Models of Theological Discourse

As part of a project I’m currently working on, I’ve been thinking through the various presently-existing models for thinking about theological (or more ambiguously religious) discourse.  Specifically, what I have in mind here are ways in which theological discourse is positioned with regard to philosophy.  There are, as far as I can imagine, four models:

(1) Philosophy as condition of possibility for theology.  Here I have in mind the approaches of figures such as Heidegger (especially in his “Phenomenology and Theology” essay) or Bergson.  Theological or religious discourse is admitted, but only when it is understood that that such discourse is a specific borrowing or deployment of a more fundamental and generic mode of thought that is properly philosophical.

(2) The cultural-linguistic model.  The common assumption, following in a Wittgensteinian vein, would be that there is a basic incommensurability between various cultures and their respective discourses.  Theology, in its particularity, is thus granted a specific autonomy that does not need to pass through more generic conditions of possibility or thinkability.  Exemplars would include Lindbeck, Hauerwas, and Barth (and his followers).

(3) Postmodern Thomism.  Shares with (1) the desire to speak generically—i.e. at the level of the ontological or whatever, but also shares with (2) the desire to make theological discourse primary.  This is accomplished, of course, by claiming that it is only (or it is preeminently) with theology that one finds the proper means of thinking being.  Milbank, of course, is the one who has pursued this project most extensively.

(4) Theology as unthought remainder.  This model is distinctive in its unwillingness to position theological discourse at the level of the generic or the particular (or some combination thereof).  It might be best to say that theology functions as a coefficient that enables a paraphilosophical discourse.  Only by encountering theological discourse more seriously does it become possible for philosophy to fulfill its innovative tasks, which have been hampered by a premature jettisoning or overcoming of such discourse.  While their operations are singular, this model is common to Agamben, Žižek, and Derrida.

What do you think?

Christ, History and Apocalyptic released in the U.S.

Christ, History and ApocalypticBack in the summer, I posted an announcement regarding my forthcoming book, Christ, History and Apocalyptic: The Politics of Christian Mission.   I am pleased to announce that the book has now been released in the United States through Cascade Books, in their Theopolitical Visions series. Ben Myers has graciously posted an excerpt from chapter 5 of the book entitled “John Howard Yoder: The Singularity of Jesus and the Apocalypticization of History” on his Faith and Theology blog. Should you wish to have the book ordered for your own personal or institutional libraries, U.S. readers can now purchase the book at a web discount from the publisher here.   Outside of the U.S. the book will be released at the end of this month by SCM Press as part of its Veritas series, and can currently be ordered at a discount here.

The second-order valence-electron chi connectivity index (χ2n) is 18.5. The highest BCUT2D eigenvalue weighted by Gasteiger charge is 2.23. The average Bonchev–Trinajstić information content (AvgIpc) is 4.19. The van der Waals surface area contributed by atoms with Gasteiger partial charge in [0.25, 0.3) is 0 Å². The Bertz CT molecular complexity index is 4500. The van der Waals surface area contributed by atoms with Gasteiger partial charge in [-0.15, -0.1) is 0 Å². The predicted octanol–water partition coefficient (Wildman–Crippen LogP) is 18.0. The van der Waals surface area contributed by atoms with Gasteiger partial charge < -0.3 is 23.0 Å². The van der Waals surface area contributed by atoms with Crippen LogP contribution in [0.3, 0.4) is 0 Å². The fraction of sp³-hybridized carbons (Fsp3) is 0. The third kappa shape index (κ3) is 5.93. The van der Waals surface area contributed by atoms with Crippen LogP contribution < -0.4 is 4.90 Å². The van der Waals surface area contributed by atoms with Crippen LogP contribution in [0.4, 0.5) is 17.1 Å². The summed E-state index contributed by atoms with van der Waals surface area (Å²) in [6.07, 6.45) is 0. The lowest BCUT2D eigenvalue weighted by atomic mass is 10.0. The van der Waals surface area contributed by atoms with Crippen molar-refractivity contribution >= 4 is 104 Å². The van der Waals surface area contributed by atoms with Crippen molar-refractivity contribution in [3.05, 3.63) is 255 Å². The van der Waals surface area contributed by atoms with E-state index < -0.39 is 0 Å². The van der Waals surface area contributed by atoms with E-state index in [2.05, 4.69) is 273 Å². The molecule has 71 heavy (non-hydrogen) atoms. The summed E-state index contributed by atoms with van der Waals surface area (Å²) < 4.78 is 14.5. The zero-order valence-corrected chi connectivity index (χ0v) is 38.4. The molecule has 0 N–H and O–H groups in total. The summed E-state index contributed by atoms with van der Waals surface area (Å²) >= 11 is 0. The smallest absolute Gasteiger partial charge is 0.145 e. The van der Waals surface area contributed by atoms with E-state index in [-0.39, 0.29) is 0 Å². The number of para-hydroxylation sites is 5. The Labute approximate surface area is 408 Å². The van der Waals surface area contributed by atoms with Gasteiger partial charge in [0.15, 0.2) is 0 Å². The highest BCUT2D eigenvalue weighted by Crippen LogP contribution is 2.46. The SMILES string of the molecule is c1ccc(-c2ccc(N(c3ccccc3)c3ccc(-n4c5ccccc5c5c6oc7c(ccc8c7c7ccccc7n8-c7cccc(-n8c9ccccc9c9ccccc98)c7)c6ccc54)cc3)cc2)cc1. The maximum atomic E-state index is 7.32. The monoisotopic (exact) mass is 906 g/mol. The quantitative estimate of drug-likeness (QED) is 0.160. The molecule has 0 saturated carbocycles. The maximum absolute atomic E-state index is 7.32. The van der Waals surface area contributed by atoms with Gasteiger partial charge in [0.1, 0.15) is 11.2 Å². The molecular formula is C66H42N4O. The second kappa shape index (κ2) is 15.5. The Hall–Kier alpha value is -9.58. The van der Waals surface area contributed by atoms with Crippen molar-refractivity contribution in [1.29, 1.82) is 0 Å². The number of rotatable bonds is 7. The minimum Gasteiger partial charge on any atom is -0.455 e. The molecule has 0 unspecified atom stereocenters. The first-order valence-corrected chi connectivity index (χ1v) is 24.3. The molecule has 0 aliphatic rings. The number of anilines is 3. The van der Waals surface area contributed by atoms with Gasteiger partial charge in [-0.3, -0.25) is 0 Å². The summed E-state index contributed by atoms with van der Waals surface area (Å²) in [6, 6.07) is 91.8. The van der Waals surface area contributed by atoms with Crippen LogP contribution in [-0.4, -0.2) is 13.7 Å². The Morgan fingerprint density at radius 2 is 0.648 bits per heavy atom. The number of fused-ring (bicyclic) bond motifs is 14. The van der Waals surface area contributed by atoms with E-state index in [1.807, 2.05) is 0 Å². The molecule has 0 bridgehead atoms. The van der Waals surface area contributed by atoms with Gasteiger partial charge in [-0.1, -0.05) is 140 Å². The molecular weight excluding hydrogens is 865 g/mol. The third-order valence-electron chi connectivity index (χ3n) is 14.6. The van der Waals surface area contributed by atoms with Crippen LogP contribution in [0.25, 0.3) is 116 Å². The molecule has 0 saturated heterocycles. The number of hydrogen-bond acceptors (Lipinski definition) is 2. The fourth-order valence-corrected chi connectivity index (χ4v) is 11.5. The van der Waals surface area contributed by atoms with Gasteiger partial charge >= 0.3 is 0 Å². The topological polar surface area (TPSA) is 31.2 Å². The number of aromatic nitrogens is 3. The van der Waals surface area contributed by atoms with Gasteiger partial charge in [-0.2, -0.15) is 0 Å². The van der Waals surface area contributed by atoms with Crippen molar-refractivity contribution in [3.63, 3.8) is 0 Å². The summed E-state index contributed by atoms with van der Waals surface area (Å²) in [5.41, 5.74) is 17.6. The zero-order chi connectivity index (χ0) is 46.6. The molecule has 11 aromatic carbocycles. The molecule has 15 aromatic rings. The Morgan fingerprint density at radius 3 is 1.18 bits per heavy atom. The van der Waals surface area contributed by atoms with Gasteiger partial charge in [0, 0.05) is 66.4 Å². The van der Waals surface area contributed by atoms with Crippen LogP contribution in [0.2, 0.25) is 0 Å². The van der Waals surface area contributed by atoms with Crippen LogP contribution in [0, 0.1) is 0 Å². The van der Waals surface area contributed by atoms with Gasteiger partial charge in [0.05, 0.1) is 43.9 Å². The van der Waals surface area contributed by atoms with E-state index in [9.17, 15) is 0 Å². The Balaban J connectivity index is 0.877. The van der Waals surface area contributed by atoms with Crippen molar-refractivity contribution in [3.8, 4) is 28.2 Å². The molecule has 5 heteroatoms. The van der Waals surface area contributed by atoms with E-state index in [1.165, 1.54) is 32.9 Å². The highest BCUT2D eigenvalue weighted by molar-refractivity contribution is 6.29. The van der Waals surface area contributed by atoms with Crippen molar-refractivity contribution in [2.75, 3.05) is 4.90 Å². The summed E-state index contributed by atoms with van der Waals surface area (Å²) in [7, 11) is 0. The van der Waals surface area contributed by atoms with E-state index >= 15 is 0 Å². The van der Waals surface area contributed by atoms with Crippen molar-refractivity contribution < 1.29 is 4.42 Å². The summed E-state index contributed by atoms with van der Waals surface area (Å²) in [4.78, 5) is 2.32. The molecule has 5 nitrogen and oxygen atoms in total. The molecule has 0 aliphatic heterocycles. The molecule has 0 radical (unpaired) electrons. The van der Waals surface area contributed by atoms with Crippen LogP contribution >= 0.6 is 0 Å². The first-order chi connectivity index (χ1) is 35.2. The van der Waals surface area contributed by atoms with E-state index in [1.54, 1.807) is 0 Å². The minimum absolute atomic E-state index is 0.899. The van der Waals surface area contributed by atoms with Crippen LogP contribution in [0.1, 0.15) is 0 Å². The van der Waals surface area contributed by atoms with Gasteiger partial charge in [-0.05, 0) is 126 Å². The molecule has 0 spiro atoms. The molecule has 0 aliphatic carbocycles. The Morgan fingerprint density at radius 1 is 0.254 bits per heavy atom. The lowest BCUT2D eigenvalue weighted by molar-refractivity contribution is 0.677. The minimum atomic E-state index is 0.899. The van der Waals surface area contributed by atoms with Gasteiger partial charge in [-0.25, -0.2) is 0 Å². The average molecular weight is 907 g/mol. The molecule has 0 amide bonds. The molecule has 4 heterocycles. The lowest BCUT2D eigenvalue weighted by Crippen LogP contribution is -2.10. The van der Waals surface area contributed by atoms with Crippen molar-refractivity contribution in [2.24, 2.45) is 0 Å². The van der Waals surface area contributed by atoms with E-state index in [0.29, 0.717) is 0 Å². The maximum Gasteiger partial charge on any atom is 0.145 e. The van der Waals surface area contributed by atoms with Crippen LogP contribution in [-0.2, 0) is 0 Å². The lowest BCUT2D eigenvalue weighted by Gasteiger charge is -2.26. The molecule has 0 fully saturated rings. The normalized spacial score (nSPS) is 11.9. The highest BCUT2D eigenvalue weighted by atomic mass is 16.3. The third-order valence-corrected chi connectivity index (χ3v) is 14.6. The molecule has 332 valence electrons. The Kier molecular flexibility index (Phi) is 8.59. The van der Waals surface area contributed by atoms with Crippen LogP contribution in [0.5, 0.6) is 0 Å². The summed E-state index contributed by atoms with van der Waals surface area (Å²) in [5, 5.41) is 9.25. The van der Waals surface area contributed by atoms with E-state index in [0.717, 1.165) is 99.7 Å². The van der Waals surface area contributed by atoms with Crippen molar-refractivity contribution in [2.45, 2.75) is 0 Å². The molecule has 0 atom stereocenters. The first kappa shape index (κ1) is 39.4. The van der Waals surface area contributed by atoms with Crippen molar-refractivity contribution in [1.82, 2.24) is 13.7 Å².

Here are the endorsements for the book as provided by Stanley Hauerwas, Graham Ward, and Nicholas M. Healy:

“A rare gift—a critic from whom you learn. Though I do not agree with all of his criticisms of my work, Kerr—drawing imaginatively and creatively on the work of Troeltsch and Barth—has rightly framed the questions central to my and Yoder’s project. We are in his debt for having done so. In this book, Kerr not only establishes himself as one of the most able readers of my and Yoder’s work, but he is clearly a theologian in his own right. We will have much to learn from in the future.”
—Stanley Hauerwas, Gilbert T. Rowe Professor of Theological Ethics, Duke Divinity School, Durham, North Carolina

“This is a timely book that traverses twentieth century theology to develop a distinctive understanding of church engagement with the world. Finely executed and acutely discerning, it opens up an ecclesiology that is neither culturally accommodating nor counter-cultural. Conceiving the church as fundamentally dispossessive and missionary, Kerr announces a genuinely apocalyptic Christian politics. This is excellent theology for the up and coming generation.”
—Graham Ward, Head of the School of Arts, Histories and Cultures, University of Manchester

“This is a really exciting book: engaging, provocative, and—above all—constructive. Kerr seeks to reaffirm the Christian claim that Jesus Christ is the Lord of history in the face of modernity’s attempts to subsume Christ into our history. In spite of the complexity of its material, this fascinating book is so remarkably clear throughout that I found it hard to put down. It should not be ignored.”
-Nicholas M. Healy, Professor of Theology and Religious Studies and Associate Dean, St. John’s College of Liberal Arts and Sciences, St. John’s University, Queens, New York

For those interested, I am also reposting the book description and table of contents in hiding.

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